Call it an early-season rookie-fest at the Air Canada Centre.
Six of the NHL's top rookie scorers will be playing Friday night when the Flyers (6-6-2) visit the Toronto Maple Leafs (5-5-3).
Heading into Thursday's NHL games, Toronto right winger William Nylander was second among rookies with 12 points, while his linemate, center Auston Matthews, was third with 11 points.
Toronto's Mitch Marner (10 points, tied for fifth) and Nikita Zaitsev (six points, tied for 11th) are also impressive rookies. Ditto Flyers left winger Travis Konecny (nine points, tied for seventh) and defenseman Ivan Provorov (six points, tied for 11th).
"There's more young guys in the league these days, and they're making an impact sooner," Flyers forward Brayden Schenn said Thursday after practice in Voorhees.
"I think it's pretty exciting for the league," coach Dave Hakstol said.
The powerful 6-foot-3, 216-pound Matthews was the No. 1 overall pick in the June draft. He scored four goals in his NHL debut but has managed just two goals in his last 12 games.
"I played with him at the World Cup, so he's obviously a pretty special player and he's pretty talented," said Flyers center Sean Couturier, who figures to be matched against Matthews at times in the game. "He's going to be a dangerous player to play against."
During World Cup practices, Couturier sometimes went head to head with Matthews.
"He's big guy and can skate. He does everything at a high speed," Couturier said. "His execution is at a high speed and he has a quick release. He just does everything so quick that it's tough to play against."
Couturier was asked to compare the 5-foot-10, 184-pound Konecny with Matthews.
"It's two different players. One guy is 6-3 and the other one is 5-10, 5-11 . . . or 5-8 maybe with[out] his skates. I mean, it's tough to compare them. T.K. plays with a chip on his shoulder. He likes to get dirty and go to the dirty areas. Matthews is more of a pure, talented, gifted player. He gets involved, too. But there's no comparison to me. It's two different players."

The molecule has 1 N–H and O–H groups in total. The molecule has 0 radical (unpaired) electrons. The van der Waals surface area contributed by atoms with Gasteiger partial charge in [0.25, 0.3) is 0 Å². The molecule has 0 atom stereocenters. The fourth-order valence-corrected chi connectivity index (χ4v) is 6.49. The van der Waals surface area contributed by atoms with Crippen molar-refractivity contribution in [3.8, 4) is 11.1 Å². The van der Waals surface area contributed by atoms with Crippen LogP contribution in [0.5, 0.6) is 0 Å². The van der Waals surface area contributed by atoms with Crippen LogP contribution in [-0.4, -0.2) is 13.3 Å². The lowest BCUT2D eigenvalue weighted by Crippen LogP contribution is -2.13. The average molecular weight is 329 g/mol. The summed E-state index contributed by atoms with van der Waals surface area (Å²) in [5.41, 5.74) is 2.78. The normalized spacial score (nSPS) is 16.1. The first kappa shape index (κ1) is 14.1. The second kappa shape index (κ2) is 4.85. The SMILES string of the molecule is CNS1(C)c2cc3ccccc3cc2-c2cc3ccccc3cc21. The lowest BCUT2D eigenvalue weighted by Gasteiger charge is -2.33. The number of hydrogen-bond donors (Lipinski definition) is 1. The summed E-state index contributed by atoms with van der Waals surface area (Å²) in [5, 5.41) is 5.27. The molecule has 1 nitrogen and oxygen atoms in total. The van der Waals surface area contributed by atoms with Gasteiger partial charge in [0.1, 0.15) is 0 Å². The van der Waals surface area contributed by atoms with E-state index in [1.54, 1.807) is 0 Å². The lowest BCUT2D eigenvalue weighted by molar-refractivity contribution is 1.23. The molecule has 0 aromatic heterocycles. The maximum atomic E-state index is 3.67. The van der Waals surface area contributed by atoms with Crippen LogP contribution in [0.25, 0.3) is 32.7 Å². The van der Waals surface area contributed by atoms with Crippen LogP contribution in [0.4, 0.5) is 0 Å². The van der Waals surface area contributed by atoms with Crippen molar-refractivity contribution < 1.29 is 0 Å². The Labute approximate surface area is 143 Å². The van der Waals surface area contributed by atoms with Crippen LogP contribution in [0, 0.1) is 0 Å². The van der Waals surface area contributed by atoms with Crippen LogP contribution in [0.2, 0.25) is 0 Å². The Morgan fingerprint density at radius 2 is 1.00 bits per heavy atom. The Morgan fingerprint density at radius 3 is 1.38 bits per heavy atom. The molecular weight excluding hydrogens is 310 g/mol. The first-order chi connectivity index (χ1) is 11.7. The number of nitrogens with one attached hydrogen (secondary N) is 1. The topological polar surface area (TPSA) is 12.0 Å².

With so many rookies, there's a chance the teams could get into a game of freewheeling "pond hockey."
"That's one thing we don't want," Schenn said. ". . . That's what those guys want - the Matthewses and Nylanders. When you have that much skill, you want a run-and-gun style of game and let your skill take over. We can't let them do it."
The lights went out at Toronto's practice Wednesday, but coach Mike Babcock, upset with the 7-0 loss to Los Angeles the previous night, kept his players on the ice.
"What, they can't skate in the dark or what?" he told reporters.
Hakstol, whose team is coming off what he called a "low-energy performance" Tuesday in a 3-2 overtime loss to Detroit, said he had his North Dakota players occasionally skate in the dark after a poor performance.
"Something called a Black Sunday," he said. ". . . Not very often. Sometimes the best way to clear the minds of everybody is to just go out and do some work."
Schenn was back as the top-line left winger at practice, and Matt Read dropped down to the fourth line. . . . Konecny, who played against Matthews at World Juniors, grew up about three hours from Toronto and will have several friends and relatives at the game. . . . Based on practice, Nick Cousins will center Michael Raffl and Dale Weise on Friday, and Chris VandeVelde will be scratched for the first time this season. . . . Roman Lyubimov returned from the Phantoms - it was a one-day demotion, apparently because of salary-cap ramifications - and was on a line with Read and center Pierre-Edouard Bellemare. . . . Steve Mason will make his second straight start. . . . The Flyers will all wear No. 88 in warm-ups Friday in honor of Eric Lindros, who will go into the Hall of Fame on Monday.